Katie Ledecky: “I’ve learned this lesson thousands of times before” (Video)


Reported by Lauren Neidigh.


  1. GOLD: Katie Ledecky– 3:59.09
  2. SILVER: Leah Smith– 4:02.21
  3. BRONZE: Haley Anderson– 4:07.21
  4. FOURTH: Kaersten Meitz– 4:07.60

Katie Ledecky was under her own World Record pace until the final 50 meters, but fell off, still dominating in the 10th fastest performance ever in 3:59.09. With some more rest, her records look like they may be in trouble. Ledecky did set the U.S. Open Record earlier this year in 3:57.94.

As expected, fellow Olympic medalist Leah Smith was far ahead of the rest of the field in a 4:02.21 for 2nd. That’s her fastest time of the season by 2 seconds. Teammate Kirsten Jacobsen, who made a massive drop to qualify for this final, was a couple of seconds shy of her prelims time for 8th in 4:11.14.

Open water world champ Haley Anderson (4:07.21) and All-American Kaersten Meitz (4:07.60) battled closely for 3rd, with Anderson pulling ahead on the back half. Both broke 4:08 for the first time. Hali Flickinger, the 200 fly champ, was a couple of seconds off her best from a few weeks ago, when she swam a 4:06.72, taking 7th in 4:10.42. She can still swim the 400 free at Pan Pacs if she chooses, since she’s safely on the team. Flickinger is less than a second off the all-time American top 10 list with her best.

14-year-old phenom Claire Tuggle was out with the slight lead in the B final, but Olympic medalist Allison Schmitt popped off the 3rd wall to pull ahead. Schmitt held on for the win in 4:08.46, touching just ahead of a hard-charging Katie Drabot (4:08.96). Tuggle was just off her prelims time for 3rd in that heat with a 4:10.62.

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4 years ago

I first began to respect this swimmer when five years ago in response on the stupid question ” how did you manage to break 4 min barrier?” the 16 years old then Katie gave a brief but the only appropriate answer: ” A LOT OF TRAINING”.

“I’ve learned this lesson thousand of times before” – I don’t buy it.
800 race – first time under 3 min first 300
400 race – under world record first 250
100 &200 races – fast starts and not that impressive finish.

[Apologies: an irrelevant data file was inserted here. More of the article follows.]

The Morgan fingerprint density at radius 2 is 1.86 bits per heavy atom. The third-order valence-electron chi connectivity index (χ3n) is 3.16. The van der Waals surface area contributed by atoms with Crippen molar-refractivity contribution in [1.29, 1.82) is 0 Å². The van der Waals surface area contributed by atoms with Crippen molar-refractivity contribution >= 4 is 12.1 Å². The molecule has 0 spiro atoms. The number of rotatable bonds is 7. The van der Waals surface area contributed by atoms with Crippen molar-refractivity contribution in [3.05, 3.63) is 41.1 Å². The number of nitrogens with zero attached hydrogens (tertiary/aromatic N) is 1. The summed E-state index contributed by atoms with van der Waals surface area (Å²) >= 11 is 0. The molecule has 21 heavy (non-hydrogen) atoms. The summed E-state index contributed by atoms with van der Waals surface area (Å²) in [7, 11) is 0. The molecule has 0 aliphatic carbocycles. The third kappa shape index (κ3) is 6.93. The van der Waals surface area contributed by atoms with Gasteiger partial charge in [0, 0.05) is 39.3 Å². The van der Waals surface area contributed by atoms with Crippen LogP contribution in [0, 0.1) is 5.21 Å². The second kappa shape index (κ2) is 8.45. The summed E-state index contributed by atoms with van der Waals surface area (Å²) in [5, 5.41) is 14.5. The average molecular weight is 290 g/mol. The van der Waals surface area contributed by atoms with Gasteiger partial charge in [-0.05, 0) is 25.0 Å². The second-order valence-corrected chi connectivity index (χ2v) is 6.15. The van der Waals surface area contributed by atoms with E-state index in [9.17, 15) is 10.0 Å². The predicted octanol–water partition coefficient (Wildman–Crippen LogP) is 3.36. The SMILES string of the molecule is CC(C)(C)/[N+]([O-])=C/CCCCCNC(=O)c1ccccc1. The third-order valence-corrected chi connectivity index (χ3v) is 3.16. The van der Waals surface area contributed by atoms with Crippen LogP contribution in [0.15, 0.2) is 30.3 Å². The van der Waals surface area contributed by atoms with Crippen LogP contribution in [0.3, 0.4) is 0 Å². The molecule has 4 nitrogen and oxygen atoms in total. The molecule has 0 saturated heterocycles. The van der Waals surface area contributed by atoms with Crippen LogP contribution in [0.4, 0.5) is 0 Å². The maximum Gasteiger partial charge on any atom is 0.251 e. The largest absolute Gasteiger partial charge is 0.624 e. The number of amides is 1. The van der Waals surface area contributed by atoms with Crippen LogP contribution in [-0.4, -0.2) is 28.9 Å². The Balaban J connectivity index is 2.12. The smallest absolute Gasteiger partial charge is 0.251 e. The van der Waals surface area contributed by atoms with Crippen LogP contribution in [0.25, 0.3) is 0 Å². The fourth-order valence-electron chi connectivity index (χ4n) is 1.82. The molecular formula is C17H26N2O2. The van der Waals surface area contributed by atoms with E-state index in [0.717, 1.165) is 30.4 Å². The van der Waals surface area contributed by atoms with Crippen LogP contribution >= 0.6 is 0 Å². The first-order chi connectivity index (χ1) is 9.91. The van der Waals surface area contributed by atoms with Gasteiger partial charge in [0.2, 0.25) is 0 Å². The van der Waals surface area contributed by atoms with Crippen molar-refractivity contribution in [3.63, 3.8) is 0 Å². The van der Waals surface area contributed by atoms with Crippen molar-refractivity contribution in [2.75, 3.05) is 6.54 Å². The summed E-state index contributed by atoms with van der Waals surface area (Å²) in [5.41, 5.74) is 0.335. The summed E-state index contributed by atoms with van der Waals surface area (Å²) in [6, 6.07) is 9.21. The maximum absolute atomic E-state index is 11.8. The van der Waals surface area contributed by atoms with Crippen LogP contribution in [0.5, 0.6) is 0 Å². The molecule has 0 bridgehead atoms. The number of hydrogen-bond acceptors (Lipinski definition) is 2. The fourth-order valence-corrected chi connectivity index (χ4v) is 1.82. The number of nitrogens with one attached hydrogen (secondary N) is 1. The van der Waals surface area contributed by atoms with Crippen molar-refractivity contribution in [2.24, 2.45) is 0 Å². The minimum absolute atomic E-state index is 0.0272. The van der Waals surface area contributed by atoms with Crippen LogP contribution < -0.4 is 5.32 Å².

So it will the one thousand and four lessons now, won’t it?
I’m inclined to think that it was either a practice or the physiological way to… Read more »

Reply to  Yozhik
4 years ago

or maybe…get this…she just wanted to have some fun

Reply to  pvdh
4 years ago


Reply to  pvdh
4 years ago

Sure, who wouldn’t get bored competing with herself only for six years. Let’s have some fun and do exactly the opposite to what she has learned already thousand of times.
I think she was checking where she is standing with such type of strategy.
Not being tapered she managed to swim 3.59 and 8:11 with such fast starts. It makes me to believe that she will do the same in two weeks. If the tapering done properly we will see something of best of Katie Ledecky.
I just got a little bit tired of such Katie’s diplomacy.

4 years ago

Katie, Katie… If you decided to not swim 1500 race couple months in advance then what was the reason to enter it at first place?

Go Bearcats
Reply to  Yozhik
4 years ago

Maybe god forbid if she missed qualification in her other events?

4 years ago

Under WR pace until the final 150m perhaps..:
At 300m her split here was 2.58.16 whilst at Rio was 2.57.62, so already half a second over.

Reply to  nuotofan
4 years ago

Correct. She was between .10 and .15 below record pace every flip until 250, the progressively further removed. There was no chance at 100 meters out, let alone 50

4 years ago

It’s really great to see the young journalist at the end here, and the way KL engages with her.

About Coleman Hodges

Coleman Hodges

Coleman started his journey in the water at age 1, and although he actually has no memory of that, something must have stuck. A Missouri native, he joined the Columbia Swim Club at age 9, where he is still remembered for his stylish dragon swim trunks. After giving up on …

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